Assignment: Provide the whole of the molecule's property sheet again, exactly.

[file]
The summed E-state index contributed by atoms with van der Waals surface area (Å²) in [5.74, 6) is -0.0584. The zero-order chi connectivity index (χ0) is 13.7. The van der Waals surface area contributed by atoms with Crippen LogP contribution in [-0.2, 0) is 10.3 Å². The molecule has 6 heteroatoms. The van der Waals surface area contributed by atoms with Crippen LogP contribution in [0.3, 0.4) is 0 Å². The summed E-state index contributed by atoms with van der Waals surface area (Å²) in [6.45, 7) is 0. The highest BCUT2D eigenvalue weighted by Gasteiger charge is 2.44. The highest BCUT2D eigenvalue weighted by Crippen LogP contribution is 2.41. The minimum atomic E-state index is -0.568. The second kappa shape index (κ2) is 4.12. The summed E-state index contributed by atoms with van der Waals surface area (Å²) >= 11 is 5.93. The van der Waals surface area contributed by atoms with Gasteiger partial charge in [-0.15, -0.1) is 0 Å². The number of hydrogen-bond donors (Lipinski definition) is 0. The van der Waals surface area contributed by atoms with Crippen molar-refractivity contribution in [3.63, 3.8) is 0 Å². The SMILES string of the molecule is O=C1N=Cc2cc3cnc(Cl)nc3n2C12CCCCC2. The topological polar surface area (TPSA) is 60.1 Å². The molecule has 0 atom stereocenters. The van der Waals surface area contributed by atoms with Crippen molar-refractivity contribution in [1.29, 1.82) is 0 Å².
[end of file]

The summed E-state index contributed by atoms with van der Waals surface area (Å²) in [5.74, 6) is -0.0584. The zero-order chi connectivity index (χ0) is 13.7. The van der Waals surface area contributed by atoms with Crippen LogP contribution in [-0.2, 0) is 10.3 Å². The molecule has 6 heteroatoms. The van der Waals surface area contributed by atoms with Crippen LogP contribution in [0.3, 0.4) is 0 Å². The summed E-state index contributed by atoms with van der Waals surface area (Å²) in [6.45, 7) is 0. The highest BCUT2D eigenvalue weighted by Gasteiger charge is 2.44. The highest BCUT2D eigenvalue weighted by Crippen LogP contribution is 2.41. The minimum atomic E-state index is -0.568. The second kappa shape index (κ2) is 4.12. The summed E-state index contributed by atoms with van der Waals surface area (Å²) >= 11 is 5.93. The van der Waals surface area contributed by atoms with Gasteiger partial charge in [-0.15, -0.1) is 0 Å². The number of hydrogen-bond donors (Lipinski definition) is 0. The van der Waals surface area contributed by atoms with Crippen molar-refractivity contribution in [3.63, 3.8) is 0 Å². The SMILES string of the molecule is O=C1N=Cc2cc3cnc(Cl)nc3n2C12CCCCC2. The topological polar surface area (TPSA) is 60.1 Å². The molecule has 0 atom stereocenters. The van der Waals surface area contributed by atoms with Crippen molar-refractivity contribution in [1.29, 1.82) is 0 Å².